Several months ago I was talking to a friend about making a weekend date for me to visit. When I said it I meant, Let’s pick a date during the winter months, and then I will book a flight and come to see you at your home. Then we will spend time together face to face. She said, Yes! Let’s set an intention to do that. I asked what that meant. She used her words and thoughts and meaning to explain it. And what it meant to me was, this will not happen. “Setting an intention” is a commitment to do nothing. I think this has become the new acceptable language to mean to do something good–for yourself, or someone else, or something else–that ultimately gets no one anywhere. With this friend, I let the idea go and never came back to it. Why? Because in my mind, her response was bulls**t. 

Corporate Speak: The Lazy Way To Communicate

When I worked in corporate America, I noticed that new words and phrases would be born, someone would start using them, and then suddenly everyone would be using them. It permeates the culture like a virus. I imagine a phrase like that starts when someone goes to some seminar somewhere and hears it for the first time from someone they deem a thought leader. They adopt it into their lexicon when they return from their seminar and use it in a team meeting, or a board (bored) meeting. And those participants think, wow, I’ve never heard that used like that before, but this leader is very smart so if they are using this word or phrase, I am going to use it too so I sound as smart as they do. Soon the word or phrase permeates the whole business and a new “corporate speak” phrase is born. It takes years for it to die. I find these words and phrases completely annoying.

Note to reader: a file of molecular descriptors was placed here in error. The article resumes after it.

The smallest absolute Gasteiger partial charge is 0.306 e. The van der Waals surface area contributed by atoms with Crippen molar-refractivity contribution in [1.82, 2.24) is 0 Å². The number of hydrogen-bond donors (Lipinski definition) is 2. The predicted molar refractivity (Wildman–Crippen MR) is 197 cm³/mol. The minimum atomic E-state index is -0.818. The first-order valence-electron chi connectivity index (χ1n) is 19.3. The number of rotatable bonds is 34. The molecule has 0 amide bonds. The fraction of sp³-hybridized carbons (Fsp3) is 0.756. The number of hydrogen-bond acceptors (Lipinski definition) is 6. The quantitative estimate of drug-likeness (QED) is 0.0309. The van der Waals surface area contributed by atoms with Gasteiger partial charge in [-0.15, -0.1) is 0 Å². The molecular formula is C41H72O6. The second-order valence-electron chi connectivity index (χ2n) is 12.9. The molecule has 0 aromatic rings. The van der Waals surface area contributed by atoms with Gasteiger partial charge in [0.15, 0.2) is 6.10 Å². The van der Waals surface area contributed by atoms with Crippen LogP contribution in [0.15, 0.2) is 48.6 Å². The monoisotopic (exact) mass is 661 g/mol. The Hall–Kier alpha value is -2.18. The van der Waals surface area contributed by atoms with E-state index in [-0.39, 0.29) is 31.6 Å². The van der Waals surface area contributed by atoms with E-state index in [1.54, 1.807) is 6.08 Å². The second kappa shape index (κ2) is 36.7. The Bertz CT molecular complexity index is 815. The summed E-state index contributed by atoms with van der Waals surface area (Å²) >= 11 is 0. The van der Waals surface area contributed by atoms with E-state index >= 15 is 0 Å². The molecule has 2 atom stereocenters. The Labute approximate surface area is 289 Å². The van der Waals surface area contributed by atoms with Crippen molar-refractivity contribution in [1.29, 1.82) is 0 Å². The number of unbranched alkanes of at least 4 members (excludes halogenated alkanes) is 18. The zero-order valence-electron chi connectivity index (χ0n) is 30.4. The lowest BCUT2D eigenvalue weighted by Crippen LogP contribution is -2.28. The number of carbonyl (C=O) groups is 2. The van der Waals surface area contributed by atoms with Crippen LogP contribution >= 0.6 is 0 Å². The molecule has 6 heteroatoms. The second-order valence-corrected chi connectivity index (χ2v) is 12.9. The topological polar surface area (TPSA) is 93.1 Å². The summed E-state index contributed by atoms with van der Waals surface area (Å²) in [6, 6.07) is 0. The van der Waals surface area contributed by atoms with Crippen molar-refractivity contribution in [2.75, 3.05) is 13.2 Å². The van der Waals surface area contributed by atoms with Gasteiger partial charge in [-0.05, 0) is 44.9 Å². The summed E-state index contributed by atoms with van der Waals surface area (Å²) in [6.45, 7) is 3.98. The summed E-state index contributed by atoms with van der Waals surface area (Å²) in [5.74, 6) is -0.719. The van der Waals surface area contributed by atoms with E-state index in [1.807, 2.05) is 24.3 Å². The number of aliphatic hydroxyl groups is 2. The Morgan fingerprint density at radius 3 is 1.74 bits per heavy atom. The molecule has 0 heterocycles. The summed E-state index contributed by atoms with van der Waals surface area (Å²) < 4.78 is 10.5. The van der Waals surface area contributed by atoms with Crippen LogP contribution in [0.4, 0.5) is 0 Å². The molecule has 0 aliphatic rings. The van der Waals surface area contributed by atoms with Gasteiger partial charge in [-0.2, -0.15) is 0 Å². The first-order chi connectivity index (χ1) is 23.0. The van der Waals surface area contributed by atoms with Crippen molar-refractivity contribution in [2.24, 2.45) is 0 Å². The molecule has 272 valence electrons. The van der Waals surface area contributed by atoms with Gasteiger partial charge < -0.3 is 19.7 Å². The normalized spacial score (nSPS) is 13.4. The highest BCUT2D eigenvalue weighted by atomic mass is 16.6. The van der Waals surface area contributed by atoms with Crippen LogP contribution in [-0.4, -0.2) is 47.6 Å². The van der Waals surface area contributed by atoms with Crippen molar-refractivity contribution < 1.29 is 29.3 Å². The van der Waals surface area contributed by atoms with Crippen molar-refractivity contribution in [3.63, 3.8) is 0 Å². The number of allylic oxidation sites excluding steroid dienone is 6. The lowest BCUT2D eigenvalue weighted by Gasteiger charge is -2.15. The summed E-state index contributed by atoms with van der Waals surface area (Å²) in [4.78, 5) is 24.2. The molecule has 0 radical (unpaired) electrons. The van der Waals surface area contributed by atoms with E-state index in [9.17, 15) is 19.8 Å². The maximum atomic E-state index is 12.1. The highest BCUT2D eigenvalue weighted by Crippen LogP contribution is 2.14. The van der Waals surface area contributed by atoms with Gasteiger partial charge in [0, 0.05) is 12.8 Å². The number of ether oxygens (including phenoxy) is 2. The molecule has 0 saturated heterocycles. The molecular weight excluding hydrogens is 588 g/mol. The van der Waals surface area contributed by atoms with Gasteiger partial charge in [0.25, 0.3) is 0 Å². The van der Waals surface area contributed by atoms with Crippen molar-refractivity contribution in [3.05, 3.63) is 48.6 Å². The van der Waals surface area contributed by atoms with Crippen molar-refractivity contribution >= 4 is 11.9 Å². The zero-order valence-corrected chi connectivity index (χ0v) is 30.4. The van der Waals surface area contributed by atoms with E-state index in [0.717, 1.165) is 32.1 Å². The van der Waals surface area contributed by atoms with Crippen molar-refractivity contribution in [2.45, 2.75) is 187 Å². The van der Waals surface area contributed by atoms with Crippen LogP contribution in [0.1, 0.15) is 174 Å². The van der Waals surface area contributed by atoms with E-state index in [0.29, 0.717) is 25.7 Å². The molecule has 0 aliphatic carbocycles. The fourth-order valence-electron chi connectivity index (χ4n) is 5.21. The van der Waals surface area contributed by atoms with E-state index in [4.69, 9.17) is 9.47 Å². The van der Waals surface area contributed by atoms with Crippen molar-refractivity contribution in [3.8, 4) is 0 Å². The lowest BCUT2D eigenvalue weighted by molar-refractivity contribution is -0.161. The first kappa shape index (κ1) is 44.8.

Intention, Intentional, Intentionality, Be Intentional, Let’s Set An Intention

This is corporate speak (and used outside the workplace as well) for not doing something, but talking about doing it like you mean it. But you don’t. I was speaking with a client a few weeks ago who referred to many things she was doing “with intention.” I asked her about being intentional and what did that mean to her. I shared that I felt like someone who was being intentional was the same as someone penciling you into their calendar. It was a “maybe” commitment. Like, I hope we do this thing. I “intend” to do this thing. Maybe I will do this thing. And I suggested that when we mean it, we are deliberate. We set the date. We make a commitment. We write it in PEN. 

Make It Matter. Be Deliberate. Write It In Pen.

I recommend you give thought to what you identify as an intention and recognize it as the commitment you might complete. And if you are deliberate, recognize that you are writing that commitment down in pen. Then make a plan to execute it. If it’s big, break it down into small, achievable steps.

If you still feel unsure about where to start, schedule a free 1-hour sample session with me today. Together, we’ll set up your plan, turning “intentions” into your future.

Barb Mason, Coach

I am a coach and jewelry designer. At UNSTUCK Coaching, I help middle-agers make changes toward the most fulfilling employment experience. As my own first coaching client, I know what it takes to get UNSTUCK.

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